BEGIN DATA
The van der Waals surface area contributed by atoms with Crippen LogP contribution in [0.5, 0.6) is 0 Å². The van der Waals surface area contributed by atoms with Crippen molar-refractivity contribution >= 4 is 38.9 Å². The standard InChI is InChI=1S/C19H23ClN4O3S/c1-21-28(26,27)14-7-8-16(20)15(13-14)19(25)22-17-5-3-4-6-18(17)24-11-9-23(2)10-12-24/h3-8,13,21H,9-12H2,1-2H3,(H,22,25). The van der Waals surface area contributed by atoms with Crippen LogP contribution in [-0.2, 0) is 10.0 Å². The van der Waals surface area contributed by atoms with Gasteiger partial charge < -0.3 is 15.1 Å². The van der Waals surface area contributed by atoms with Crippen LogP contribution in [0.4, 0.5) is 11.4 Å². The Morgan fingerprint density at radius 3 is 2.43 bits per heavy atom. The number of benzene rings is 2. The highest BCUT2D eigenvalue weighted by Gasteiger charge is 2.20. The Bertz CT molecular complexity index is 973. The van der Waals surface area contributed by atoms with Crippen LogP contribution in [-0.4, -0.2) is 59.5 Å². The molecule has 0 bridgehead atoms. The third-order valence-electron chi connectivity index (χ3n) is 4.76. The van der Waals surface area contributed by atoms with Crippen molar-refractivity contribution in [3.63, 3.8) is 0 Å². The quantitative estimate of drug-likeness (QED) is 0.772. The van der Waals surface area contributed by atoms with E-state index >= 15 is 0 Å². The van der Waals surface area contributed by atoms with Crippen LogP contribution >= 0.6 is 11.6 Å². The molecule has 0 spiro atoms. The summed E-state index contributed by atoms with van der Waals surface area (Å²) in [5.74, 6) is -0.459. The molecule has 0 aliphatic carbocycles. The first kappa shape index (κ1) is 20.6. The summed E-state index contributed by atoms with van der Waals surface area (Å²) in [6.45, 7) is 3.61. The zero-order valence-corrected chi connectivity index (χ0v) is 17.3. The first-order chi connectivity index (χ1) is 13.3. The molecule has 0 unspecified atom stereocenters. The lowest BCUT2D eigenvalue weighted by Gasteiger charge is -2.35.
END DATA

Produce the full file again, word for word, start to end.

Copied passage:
The van der Waals surface area contributed by atoms with Crippen LogP contribution in [0.5, 0.6) is 0 Å². The van der Waals surface area contributed by atoms with Crippen molar-refractivity contribution >= 4 is 38.9 Å². The standard InChI is InChI=1S/C19H23ClN4O3S/c1-21-28(26,27)14-7-8-16(20)15(13-14)19(25)22-17-5-3-4-6-18(17)24-11-9-23(2)10-12-24/h3-8,13,21H,9-12H2,1-2H3,(H,22,25). The van der Waals surface area contributed by atoms with Crippen LogP contribution in [-0.2, 0) is 10.0 Å². The van der Waals surface area contributed by atoms with Gasteiger partial charge < -0.3 is 15.1 Å². The van der Waals surface area contributed by atoms with Crippen LogP contribution in [0.4, 0.5) is 11.4 Å². The Morgan fingerprint density at radius 3 is 2.43 bits per heavy atom. The number of benzene rings is 2. The highest BCUT2D eigenvalue weighted by Gasteiger charge is 2.20. The Bertz CT molecular complexity index is 973. The van der Waals surface area contributed by atoms with Crippen LogP contribution in [-0.4, -0.2) is 59.5 Å². The molecule has 0 bridgehead atoms. The third-order valence-electron chi connectivity index (χ3n) is 4.76. The van der Waals surface area contributed by atoms with Crippen molar-refractivity contribution in [3.63, 3.8) is 0 Å². The quantitative estimate of drug-likeness (QED) is 0.772. The van der Waals surface area contributed by atoms with E-state index >= 15 is 0 Å². The van der Waals surface area contributed by atoms with Crippen LogP contribution >= 0.6 is 11.6 Å². The molecule has 0 spiro atoms. The summed E-state index contributed by atoms with van der Waals surface area (Å²) in [5.74, 6) is -0.459. The molecule has 0 aliphatic carbocycles. The first kappa shape index (κ1) is 20.6. The summed E-state index contributed by atoms with van der Waals surface area (Å²) in [6.45, 7) is 3.61. The zero-order valence-corrected chi connectivity index (χ0v) is 17.3. The first-order chi connectivity index (χ1) is 13.3. The molecule has 0 unspecified atom stereocenters. The lowest BCUT2D eigenvalue weighted by Gasteiger charge is -2.35.